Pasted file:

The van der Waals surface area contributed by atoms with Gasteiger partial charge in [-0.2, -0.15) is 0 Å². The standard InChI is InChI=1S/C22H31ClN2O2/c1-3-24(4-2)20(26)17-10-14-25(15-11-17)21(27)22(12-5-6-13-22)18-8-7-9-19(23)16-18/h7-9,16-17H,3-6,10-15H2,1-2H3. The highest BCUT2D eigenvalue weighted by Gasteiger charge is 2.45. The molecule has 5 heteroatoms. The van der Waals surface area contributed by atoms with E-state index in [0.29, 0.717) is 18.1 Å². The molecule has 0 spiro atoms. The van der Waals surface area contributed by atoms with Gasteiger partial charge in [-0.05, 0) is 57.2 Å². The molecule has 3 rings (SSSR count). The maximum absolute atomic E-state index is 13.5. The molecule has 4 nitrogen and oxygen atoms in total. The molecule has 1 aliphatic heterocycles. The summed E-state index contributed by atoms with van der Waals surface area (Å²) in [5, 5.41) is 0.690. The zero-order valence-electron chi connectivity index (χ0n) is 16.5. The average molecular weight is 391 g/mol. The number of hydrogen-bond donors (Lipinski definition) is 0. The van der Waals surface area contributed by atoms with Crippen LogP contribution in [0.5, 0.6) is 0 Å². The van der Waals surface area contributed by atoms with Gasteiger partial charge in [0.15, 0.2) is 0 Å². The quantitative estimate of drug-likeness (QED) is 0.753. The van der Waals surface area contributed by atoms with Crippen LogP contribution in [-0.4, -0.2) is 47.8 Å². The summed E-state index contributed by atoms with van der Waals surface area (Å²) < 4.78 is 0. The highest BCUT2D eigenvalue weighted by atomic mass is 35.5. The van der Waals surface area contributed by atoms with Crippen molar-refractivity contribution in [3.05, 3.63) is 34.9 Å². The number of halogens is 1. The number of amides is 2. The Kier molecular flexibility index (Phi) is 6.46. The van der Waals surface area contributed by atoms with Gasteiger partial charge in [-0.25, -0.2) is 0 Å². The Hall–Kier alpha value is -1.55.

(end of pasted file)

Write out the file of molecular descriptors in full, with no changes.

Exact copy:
The van der Waals surface area contributed by atoms with Gasteiger partial charge in [-0.2, -0.15) is 0 Å². The standard InChI is InChI=1S/C22H31ClN2O2/c1-3-24(4-2)20(26)17-10-14-25(15-11-17)21(27)22(12-5-6-13-22)18-8-7-9-19(23)16-18/h7-9,16-17H,3-6,10-15H2,1-2H3. The highest BCUT2D eigenvalue weighted by Gasteiger charge is 2.45. The molecule has 5 heteroatoms. The van der Waals surface area contributed by atoms with E-state index in [0.29, 0.717) is 18.1 Å². The molecule has 0 spiro atoms. The van der Waals surface area contributed by atoms with Gasteiger partial charge in [-0.05, 0) is 57.2 Å². The molecule has 3 rings (SSSR count). The maximum absolute atomic E-state index is 13.5. The molecule has 4 nitrogen and oxygen atoms in total. The molecule has 1 aliphatic heterocycles. The summed E-state index contributed by atoms with van der Waals surface area (Å²) in [5, 5.41) is 0.690. The zero-order valence-electron chi connectivity index (χ0n) is 16.5. The average molecular weight is 391 g/mol. The number of hydrogen-bond donors (Lipinski definition) is 0. The van der Waals surface area contributed by atoms with Crippen LogP contribution in [0.5, 0.6) is 0 Å². The van der Waals surface area contributed by atoms with Gasteiger partial charge in [0.15, 0.2) is 0 Å². The quantitative estimate of drug-likeness (QED) is 0.753. The van der Waals surface area contributed by atoms with Crippen LogP contribution in [-0.4, -0.2) is 47.8 Å². The summed E-state index contributed by atoms with van der Waals surface area (Å²) < 4.78 is 0. The highest BCUT2D eigenvalue weighted by atomic mass is 35.5. The van der Waals surface area contributed by atoms with Crippen molar-refractivity contribution in [3.05, 3.63) is 34.9 Å². The number of halogens is 1. The number of amides is 2. The Kier molecular flexibility index (Phi) is 6.46. The van der Waals surface area contributed by atoms with Gasteiger partial charge in [-0.25, -0.2) is 0 Å². The Hall–Kier alpha value is -1.55.